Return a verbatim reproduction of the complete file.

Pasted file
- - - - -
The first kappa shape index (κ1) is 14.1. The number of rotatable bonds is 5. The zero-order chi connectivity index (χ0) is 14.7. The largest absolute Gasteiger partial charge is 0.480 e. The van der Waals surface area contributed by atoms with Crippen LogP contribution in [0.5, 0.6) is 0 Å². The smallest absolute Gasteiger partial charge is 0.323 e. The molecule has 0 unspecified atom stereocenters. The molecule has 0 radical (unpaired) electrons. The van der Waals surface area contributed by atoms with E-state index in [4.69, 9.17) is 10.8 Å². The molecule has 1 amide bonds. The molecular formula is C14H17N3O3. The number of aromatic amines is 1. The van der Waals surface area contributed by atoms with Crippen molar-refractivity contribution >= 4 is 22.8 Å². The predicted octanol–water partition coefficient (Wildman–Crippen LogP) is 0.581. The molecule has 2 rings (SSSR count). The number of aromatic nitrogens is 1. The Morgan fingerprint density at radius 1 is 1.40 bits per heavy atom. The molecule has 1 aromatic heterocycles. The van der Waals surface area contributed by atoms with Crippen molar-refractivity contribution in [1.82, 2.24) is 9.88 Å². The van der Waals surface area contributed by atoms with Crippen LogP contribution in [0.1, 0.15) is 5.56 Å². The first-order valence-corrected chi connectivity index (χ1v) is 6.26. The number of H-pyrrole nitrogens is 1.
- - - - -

The first kappa shape index (κ1) is 14.1. The number of rotatable bonds is 5. The zero-order chi connectivity index (χ0) is 14.7. The largest absolute Gasteiger partial charge is 0.480 e. The van der Waals surface area contributed by atoms with Crippen LogP contribution in [0.5, 0.6) is 0 Å². The smallest absolute Gasteiger partial charge is 0.323 e. The molecule has 0 unspecified atom stereocenters. The molecule has 0 radical (unpaired) electrons. The van der Waals surface area contributed by atoms with E-state index in [4.69, 9.17) is 10.8 Å². The molecule has 1 amide bonds. The molecular formula is C14H17N3O3. The number of aromatic amines is 1. The van der Waals surface area contributed by atoms with Crippen molar-refractivity contribution >= 4 is 22.8 Å². The predicted octanol–water partition coefficient (Wildman–Crippen LogP) is 0.581. The molecule has 2 rings (SSSR count). The number of aromatic nitrogens is 1. The Morgan fingerprint density at radius 1 is 1.40 bits per heavy atom. The molecule has 1 aromatic heterocycles. The van der Waals surface area contributed by atoms with Crippen molar-refractivity contribution in [1.82, 2.24) is 9.88 Å². The van der Waals surface area contributed by atoms with Crippen LogP contribution in [0.1, 0.15) is 5.56 Å². The first-order valence-corrected chi connectivity index (χ1v) is 6.26. The number of H-pyrrole nitrogens is 1.